[0014] The forces applied by the periurethral musculature, however, are not exerted evenly along the length of the urethra. Rather, due to the physical arrangement of the periurethral musculature with respect to the urethra, these forces are applied differentially. Considering an average adult human female urethra of about 4 centimeters in 1 centimeter intervals beginning at the bladder, the forces exerted by the periurethral musculature increase substantially from the first to the second centimeter, increase further to a maximum within the third centimeter, and drop off significantly in the last centimeter. This profile of urethral pressures is substantially the same from patient to patient as it is a direct consequence of the anatomical configuration and location of the human female periurethral musculature.

[0015] In view of this specific pressure profile, a key feature which serves to retain the suppositories disclosed in the '650 patent within the urethra, namely the inwardly curving portion of the bulbous head, is designed to do so at a region of low urethral pressure. In contrast, the present invention takes advantage of the naturally occurring forces exerted by the periurethral musculature in holding the suppository in place. It is designed specifically to work in concert with the distinctive pressure profile of the human female periurethral musculature. As a result, slippage of the present suppository within the urethra is minimized and precise delivery of the therapeutic agent thereto is achieved.

[0016] The provision of a suitably shaped suppository is important to the practice of the method of the present invention. While the suppository utilized in the method of the present invention may be provided in any of a variety of shapes which are capable of insertion into the human female urethra, it is important that the shape of the suppository also be such that it is capable of cooperating with the pressure profile of the human female periurethral musculature to secure the suppository within the urethra. More specifically, and as described more fully hereinabove, the periurethral musculature exerts inward forces upon the urethra in a differential manner with the greatest inward forces being located at a region approximately three centimeters distal to the bladder. Accordingly, it is important that the suppository provided in the method of the present invention have a shape which, upon insertion into the urethra, permits the region of greatest urethral pressure to impinge thereon in a manner which promotes the secure placement and retention of the suppository within the urethra. In a preferred embodiment of the method of the present invention, the suppository provided will be of a shape as shown substantially in FIGS. 1 and 2.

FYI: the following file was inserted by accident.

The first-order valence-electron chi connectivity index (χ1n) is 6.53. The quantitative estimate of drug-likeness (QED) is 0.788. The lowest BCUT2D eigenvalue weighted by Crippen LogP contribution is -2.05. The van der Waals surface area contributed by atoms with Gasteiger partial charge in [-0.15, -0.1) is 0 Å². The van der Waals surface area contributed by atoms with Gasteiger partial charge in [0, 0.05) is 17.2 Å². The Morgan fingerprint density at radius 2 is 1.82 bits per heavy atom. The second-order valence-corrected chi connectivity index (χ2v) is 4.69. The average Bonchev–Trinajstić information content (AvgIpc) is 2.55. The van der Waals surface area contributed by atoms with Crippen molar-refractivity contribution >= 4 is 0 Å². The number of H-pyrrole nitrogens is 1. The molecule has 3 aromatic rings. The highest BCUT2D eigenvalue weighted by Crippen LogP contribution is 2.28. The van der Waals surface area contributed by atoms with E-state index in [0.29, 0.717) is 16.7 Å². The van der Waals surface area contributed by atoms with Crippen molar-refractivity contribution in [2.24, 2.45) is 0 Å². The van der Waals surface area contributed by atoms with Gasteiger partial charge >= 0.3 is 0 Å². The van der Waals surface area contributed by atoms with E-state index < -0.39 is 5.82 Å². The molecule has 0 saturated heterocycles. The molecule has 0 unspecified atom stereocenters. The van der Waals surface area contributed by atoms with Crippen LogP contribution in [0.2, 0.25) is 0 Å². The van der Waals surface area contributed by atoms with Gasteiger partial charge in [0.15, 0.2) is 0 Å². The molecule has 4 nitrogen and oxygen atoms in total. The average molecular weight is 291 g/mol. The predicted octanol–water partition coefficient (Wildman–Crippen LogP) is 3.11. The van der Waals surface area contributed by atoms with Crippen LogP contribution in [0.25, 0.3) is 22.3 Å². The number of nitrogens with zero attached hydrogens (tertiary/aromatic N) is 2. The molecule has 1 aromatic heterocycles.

[0017] The therapeutic agents suitable for use in the suppository provided in the method of the present invention may be any of a wide variety of compounds, substances, pharmaceuticals, and the like which are capable of being absorbed through the mucosal lining of the human female urethra, either alone or in combination with biocompatible absorption aids, and which have been approved or which will be approved for the diagnosis, treatment, prophylaxis, cure or mitigation of any disease of the urethra, bladder or associated structures. Such therapeutic agents include, without limitation, antibiotics, antimicrobials, antifungal agents, analgesics, steroidal and non-steroidal antiinflammatory agents, hormones such as estrogen and progesterone, mucous production stimulators such as pentosan polysulfate sold under the trademark ElmironŽ by Alza Corporation, anti-spasmodics such as oxybutynin chloride sold under the trademark DitropanŽ by Hoechst Marion Roussel, Inc., and the like. The urethral suppositories employed in the method of the present invention are particularly well suited to the treatment of various infections, incontinence, uninhibited neurogenic or reflex neurogenic bladder (i.e., urgency, frequency, urinary leakage, urge incontinence, dysuria), and non-specific urethritis, as well as post-menopausal urethral and bladder symptoms.

[0018] The therapeutic agents suitable for use in the suppository provided in the method of the present invention may also comprise compounds or substances used in conjunction with medical procedures such as catheterization, cystoscopy, or transurethral surgery. Such therapeutic agents include, for example, antimicrobials, steroidal and non-steroidal anti-inflammatory agents, and topical anaesthetics such as lidocaine, procaine, benzocaine, xylocaine and the like.

[0019] The biocompatible carrier medium suitable for use in the suppository employed in the method of the present invention may be selected from any of a wide variety of biocompatible materials which are capable of being combined with the desired therapeutic agents. With respect to the physical characteristics of the biocompatible carrier media, it is important that such media are capable of becoming sufficiently rigid at room temperature to be inserted into the human female urethra and of liquefying within a relatively short period of time upon insertion therein. Preferably, the biocompatible carrier medium is capable of being formed into relatively soft, pliable and smooth suppository so that comfort of the patient and ease of use is optimized. In certain preferred embodiments, the biocompatible carrier medium is also self-lubricating, water-soluble, substantially non-staining and substantially free of parabens.